SPARK Finds DC Participants Pay Attention to Plan

Defined contribution (DC) plan participants pay the most attention to their current balance (42%), rather than other plan elements.

Account balance was followed by fund performance (29%) and asset allocation (26%), according to the 2011 Retirement Market Update by the Society of Professional Asset-Managers and Record Keepers (SPARK). The survey found participants pay the least attention to fees (20%) and how much income their DC plan account might generate for them in retirement (22%).  

The level of attention paid to most of these issues increases with age and household income, SPARK said. For example, among participants 50 years of age and older, 55% pay a great deal of attention to their balance and 38% to their funds’ performance, while 34% are focused on how much income their account might generate in retirement and 23% pay attention to fees.  

The research reveals that almost half (45%) of all DC plan participants took no action with respect to their plan during the 12 month period from the fall of 2009 to the fall of 2010. Among the 55% that took one or more actions, the most frequent activities included changing asset allocations, reallocating future contributions and increasing the deferral rate. While 12% increased their deferral rate, just 4% decreased it. Only 1% reported stopping contributions altogether.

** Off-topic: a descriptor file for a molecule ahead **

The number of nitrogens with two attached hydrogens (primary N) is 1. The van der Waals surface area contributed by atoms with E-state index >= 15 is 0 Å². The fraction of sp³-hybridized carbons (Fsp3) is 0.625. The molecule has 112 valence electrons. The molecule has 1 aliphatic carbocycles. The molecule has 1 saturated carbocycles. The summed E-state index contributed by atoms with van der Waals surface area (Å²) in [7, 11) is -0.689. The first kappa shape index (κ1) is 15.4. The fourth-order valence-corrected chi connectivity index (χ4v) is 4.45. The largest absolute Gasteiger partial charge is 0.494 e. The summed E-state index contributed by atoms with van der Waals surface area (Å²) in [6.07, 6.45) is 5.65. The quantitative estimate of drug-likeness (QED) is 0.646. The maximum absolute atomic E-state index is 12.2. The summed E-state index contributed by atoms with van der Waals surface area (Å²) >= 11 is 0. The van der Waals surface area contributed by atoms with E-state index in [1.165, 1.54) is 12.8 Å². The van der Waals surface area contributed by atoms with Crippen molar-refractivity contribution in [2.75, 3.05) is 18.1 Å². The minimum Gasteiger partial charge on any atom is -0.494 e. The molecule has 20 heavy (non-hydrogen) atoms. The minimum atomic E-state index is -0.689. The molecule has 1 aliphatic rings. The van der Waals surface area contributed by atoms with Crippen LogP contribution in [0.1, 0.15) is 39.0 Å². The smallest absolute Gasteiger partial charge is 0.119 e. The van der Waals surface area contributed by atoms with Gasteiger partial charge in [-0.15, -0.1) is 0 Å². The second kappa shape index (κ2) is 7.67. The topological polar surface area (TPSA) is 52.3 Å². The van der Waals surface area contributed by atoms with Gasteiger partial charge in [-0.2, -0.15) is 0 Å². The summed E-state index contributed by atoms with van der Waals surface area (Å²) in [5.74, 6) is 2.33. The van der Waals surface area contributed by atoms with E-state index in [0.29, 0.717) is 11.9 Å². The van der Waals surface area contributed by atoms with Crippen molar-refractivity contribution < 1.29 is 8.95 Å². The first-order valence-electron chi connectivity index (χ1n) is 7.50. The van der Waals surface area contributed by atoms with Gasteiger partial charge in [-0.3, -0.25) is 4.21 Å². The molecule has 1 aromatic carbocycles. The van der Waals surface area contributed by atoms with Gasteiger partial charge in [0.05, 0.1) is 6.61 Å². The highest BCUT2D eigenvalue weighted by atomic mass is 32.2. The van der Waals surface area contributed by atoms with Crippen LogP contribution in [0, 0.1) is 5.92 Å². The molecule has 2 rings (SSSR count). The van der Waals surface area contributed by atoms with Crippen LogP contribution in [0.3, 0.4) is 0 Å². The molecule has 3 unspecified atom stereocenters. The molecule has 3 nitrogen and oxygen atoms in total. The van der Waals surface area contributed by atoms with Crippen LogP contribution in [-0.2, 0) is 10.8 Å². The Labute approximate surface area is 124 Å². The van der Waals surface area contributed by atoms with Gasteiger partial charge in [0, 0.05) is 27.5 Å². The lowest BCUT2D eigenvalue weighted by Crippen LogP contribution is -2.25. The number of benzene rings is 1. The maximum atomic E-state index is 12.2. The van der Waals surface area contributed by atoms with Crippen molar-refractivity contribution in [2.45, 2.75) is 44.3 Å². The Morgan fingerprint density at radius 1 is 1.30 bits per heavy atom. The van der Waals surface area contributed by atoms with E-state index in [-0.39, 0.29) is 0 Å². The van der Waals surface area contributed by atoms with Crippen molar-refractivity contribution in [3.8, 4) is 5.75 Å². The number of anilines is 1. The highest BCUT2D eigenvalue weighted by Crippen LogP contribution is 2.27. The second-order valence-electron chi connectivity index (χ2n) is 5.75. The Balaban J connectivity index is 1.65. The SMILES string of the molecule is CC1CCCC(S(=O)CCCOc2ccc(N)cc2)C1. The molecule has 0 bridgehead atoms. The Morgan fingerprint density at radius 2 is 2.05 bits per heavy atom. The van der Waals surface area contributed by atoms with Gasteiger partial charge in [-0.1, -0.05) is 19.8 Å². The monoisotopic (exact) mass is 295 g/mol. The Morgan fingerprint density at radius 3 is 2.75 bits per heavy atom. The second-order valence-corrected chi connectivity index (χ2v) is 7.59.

SPARK said the level of activity increases among older participants and those with higher incomes.   

Participants’ current attitudes about retirement are not upbeat. More than half of participants responding to the survey expect to work in retirement, and nearly half expect a reduction in their standard of living in retirement. Health care expenses in retirement are a huge and growing concern.   

According to the report, all of this has led a substantial percentage of participants to consider delaying retirement beyond their original target date – 34% of all participants, more than 50% of those in the pre-retirement (50-64) age group, and 75% of those who have already reached the normal retirement age of 65 or more.